Kan needs to display leadership, show clear vision for disaster relief policy
A newly established advisory committee to Prime Minister Naoto Kan, tasked to work out a vision on countermeasures for the Great East Japan Earthquake, is divided over how to secure financial resources for these procedures and other important topics. It is highly doubtful whether the panel, headed by National Defense Academy President Makoto Iokibe, will work out effective and efficient countermeasures.
The panel is comprised of prominent figures, but its discussions will be too abstract unless the government coordinates views between the committee and ministries and agencies concerned and facilitates the panel's communications with local governments and residents of disaster-hit areas and its discussions with experts from various fields. The prime minister should clarify the purpose and mission of the panel to map out a clear vision.
Iokibe's proposal at the outset of the panel's first meeting that a disaster-relief tax be created stirred controversy between members, forcing the group to shelve the issue of financial resources for the time being.
It is true that Iokibe's proposal triggered much needed discussions between ruling and opposition parties on how to secure financial resources for quake-relief and restoration measures. However, the panel's primary mission is to show a vision on disaster countermeasures that can persuade taxpayers to accept tax hikes. Kan is to blame for the confusion within the panel because the prime minister, who set up the group, has failed to show his clear policy on the issue in the first place.
Concern has been raised that the panel could be isolated within the government. Since no bureaucrat is on the panel, ministries and agencies concerned could question the effectiveness of disaster-relief and restoration measures worked out by the panel and reject it. Although the governors of three quake-hit prefectures in the Tohoku region are members of the committee, it is highly questionable how far they can represent opinions and requests by local municipalities and residents.
On the other hand, a subcommittee on specific measurers is comprised of many experts in disaster prevention and regional revitalization.
It is feared that the two entities' discussions will overlap as the division of their roles remains unclear.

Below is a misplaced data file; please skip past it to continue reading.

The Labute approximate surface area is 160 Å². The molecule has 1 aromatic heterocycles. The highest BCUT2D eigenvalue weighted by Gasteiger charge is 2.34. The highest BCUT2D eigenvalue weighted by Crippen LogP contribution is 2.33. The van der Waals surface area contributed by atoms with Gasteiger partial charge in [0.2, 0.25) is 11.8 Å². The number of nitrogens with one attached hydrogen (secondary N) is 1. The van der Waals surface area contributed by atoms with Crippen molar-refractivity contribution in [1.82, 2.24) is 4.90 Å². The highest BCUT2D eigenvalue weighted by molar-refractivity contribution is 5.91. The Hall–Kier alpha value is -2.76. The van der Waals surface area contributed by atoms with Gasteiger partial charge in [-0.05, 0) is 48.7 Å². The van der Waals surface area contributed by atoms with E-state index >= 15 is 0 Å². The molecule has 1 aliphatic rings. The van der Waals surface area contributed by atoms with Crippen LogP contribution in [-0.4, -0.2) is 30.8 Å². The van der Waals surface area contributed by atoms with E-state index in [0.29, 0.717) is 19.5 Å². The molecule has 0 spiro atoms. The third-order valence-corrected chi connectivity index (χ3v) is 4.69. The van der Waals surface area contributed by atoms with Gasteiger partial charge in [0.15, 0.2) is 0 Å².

In order to prevent the committee from falling apart, it is necessary for the government to not only clarify its role in relevant legislation but also steer it in an appropriate manner. The panel, deputy chief Cabinet secretaries who represent a liaison council between ministries and agencies and top officials of the subcommittee should regularly consult with each other to facilitate their communications and share their common objectives.
Some constructive discussions are under way, including those on a proposal by Miyagi Gov. Yoshihiro Murai on a specific vision on the restoration of disaster-ravaged areas. The situation varies depending on each disaster-hit area -- from coastal regions and the plains to areas where residents have been evacuated following the crisis at the Fukushima No. 1 Nuclear Power Plant. Panel members as well as government officials are required to reflect these communities' requests and opinions on the disaster's countermeasures.
The government will draft a second supplementary budget as early as this summer to finance the disaster countermeasures. The committee says it will make proposals on such measures by the end of June, but it is highly doubtful whether it is in time for the government's compilation of the extra budget draft.
An advisory panel on relief and restoration measures set up following the Great Hanshin Earthquake in January 1995 that devastated Kobe and surrounding areas made its first set of proposals less than two weeks after its first meeting.
Prime Minister Kan must be aware of his responsibility to clearly show the scope and the order of priority of themes that the committee should discuss in order to help it propose effective and efficient countermeasures.
毎日新聞 2011年4月27日 2時32分